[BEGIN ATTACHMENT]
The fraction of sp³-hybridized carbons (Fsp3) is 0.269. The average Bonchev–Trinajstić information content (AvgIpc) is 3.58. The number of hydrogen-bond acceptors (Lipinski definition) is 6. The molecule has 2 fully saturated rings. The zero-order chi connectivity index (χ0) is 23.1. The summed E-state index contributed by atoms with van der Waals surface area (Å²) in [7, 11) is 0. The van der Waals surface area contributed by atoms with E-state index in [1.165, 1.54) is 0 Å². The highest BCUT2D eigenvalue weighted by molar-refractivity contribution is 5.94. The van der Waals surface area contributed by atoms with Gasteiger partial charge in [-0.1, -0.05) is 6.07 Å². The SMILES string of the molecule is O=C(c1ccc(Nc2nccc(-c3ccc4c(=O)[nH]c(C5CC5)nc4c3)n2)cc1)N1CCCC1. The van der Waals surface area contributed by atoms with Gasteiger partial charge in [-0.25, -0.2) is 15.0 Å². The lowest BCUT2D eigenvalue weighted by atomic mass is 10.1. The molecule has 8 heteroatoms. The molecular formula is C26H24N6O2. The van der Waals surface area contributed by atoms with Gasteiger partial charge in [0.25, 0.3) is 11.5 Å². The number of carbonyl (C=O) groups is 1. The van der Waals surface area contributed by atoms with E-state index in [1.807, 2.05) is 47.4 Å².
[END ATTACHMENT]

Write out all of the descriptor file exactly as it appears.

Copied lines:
The fraction of sp³-hybridized carbons (Fsp3) is 0.269. The average Bonchev–Trinajstić information content (AvgIpc) is 3.58. The number of hydrogen-bond acceptors (Lipinski definition) is 6. The molecule has 2 fully saturated rings. The zero-order chi connectivity index (χ0) is 23.1. The summed E-state index contributed by atoms with van der Waals surface area (Å²) in [7, 11) is 0. The van der Waals surface area contributed by atoms with E-state index in [1.165, 1.54) is 0 Å². The highest BCUT2D eigenvalue weighted by molar-refractivity contribution is 5.94. The van der Waals surface area contributed by atoms with Gasteiger partial charge in [-0.1, -0.05) is 6.07 Å². The SMILES string of the molecule is O=C(c1ccc(Nc2nccc(-c3ccc4c(=O)[nH]c(C5CC5)nc4c3)n2)cc1)N1CCCC1. The van der Waals surface area contributed by atoms with Gasteiger partial charge in [-0.25, -0.2) is 15.0 Å². The lowest BCUT2D eigenvalue weighted by atomic mass is 10.1. The molecule has 8 heteroatoms. The molecular formula is C26H24N6O2. The van der Waals surface area contributed by atoms with Gasteiger partial charge in [0.25, 0.3) is 11.5 Å². The number of carbonyl (C=O) groups is 1. The van der Waals surface area contributed by atoms with E-state index in [1.807, 2.05) is 47.4 Å².